Dec 29, 2008


"What do you do when you're not sure?"

Indeed this is the question that epitomizes the entire play turned movie Doubt in which Phillip Seymour Hoffman and Meryl Streep turn in Oscar worthy performances of a priest and nun at odds with one another over the possible molestation of a Catholic School's first black student by the priest himself.

The beauty of this movie is that as all good stories go--it is the characters themselves that draw the viewers in and make the entire production a thrilling and vivid whodunit adventure.

The play is set in 1964 which is a strange year for Catholics. Kennedy was just assassinated and the winds of change have been blowing in the Catholic Church's Second Vatican Council. They play makes no apologies for using the wind as a symbol throughout and placing change as a sideline debate between said priest and nun.

Streep plays Sr Aloysious who is a dour old school crank who keeps the children of the Catholic School living in fear of her but at times, shows glimmers of condolence. A second nun, Sr James seems like a naive woman who accepts the priests explanation of trying to protect the boy from a minor transgression as an alibi for the accusation of sexual abuse. It is here that we find that nearly everything is upside-down. Sr Aloysious is hoping to keep the church's winds of change at bay but is also tied down from having Fr Flynn removed because she holds no power as a woman to bring forth an accusation to her superiors who will most likely not find her credible. At the same time, the simple-minded Sr James is open to ideas of a "more welcoming church" but is naive of the ways of the world and the mere possibility that Fr Flynn might indeed be a predator ("Isn't it easier to just believe him?" Sr Aloysious asks her). Fr Flynn is looking to bring the church into a new time but then paradoxically uses the church's hierarchical structure to defend himself and even to try to gain some psychological advantages (he enters Sr Aloysious's office and sits in her chair at one point and threatens to recommend to the pastor that she be removed as principal).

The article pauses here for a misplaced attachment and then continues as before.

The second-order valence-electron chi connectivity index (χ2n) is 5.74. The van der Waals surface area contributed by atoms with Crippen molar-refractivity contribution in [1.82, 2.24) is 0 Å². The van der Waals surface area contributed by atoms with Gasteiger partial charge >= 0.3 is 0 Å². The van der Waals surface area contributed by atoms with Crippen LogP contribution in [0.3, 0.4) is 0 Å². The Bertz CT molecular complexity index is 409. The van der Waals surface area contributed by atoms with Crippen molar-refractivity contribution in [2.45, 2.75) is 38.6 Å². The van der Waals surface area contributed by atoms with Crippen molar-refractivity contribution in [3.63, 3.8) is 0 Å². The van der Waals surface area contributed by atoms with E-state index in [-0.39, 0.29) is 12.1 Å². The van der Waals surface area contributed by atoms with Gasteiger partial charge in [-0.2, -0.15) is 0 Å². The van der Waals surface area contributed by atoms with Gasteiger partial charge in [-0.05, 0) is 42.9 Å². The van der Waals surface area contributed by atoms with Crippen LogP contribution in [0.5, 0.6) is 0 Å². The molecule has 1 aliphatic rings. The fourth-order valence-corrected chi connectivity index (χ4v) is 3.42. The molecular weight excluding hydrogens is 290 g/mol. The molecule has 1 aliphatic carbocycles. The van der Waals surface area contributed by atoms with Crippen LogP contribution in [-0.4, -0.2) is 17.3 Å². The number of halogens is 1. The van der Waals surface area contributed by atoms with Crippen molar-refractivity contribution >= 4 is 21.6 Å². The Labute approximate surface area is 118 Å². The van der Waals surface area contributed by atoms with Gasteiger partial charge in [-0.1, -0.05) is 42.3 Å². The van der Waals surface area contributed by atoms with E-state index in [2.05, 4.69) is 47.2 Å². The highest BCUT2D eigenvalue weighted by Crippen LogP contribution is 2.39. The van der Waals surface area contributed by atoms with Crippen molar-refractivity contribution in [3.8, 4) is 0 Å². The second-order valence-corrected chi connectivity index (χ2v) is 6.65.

The mere simplicity of easy answers brings Doubt to what we all think of the characters make-up. Is the priest guilty or is the crotchety nun just harboring a grudge, cranky that her church is changing without her?

I would've loved to see this play but I think the movie does a good job of staying true to the play's make up. Shanley directed it after all, so there's not much of a surprise there. I did read the play after seeing the movie and it does seem more suited for the stage. However, catch this movie and become enraptured by two great performances and shake hands with the winds of change that will blow your convictions all over the theatre.


Deacon Greg Kandra said...

I agree -- it's a terrific film, and the performances are superb.

I found the thematic parallels with the U.S. invasion of Iraq quite compelling, too -- another example of certainty (and, later, doubt) that had far-reaching ramifications.

Dcn. G.

Kathleen said...

Perhaps 1964 was the last time anyone experienced moral certainty on anything.

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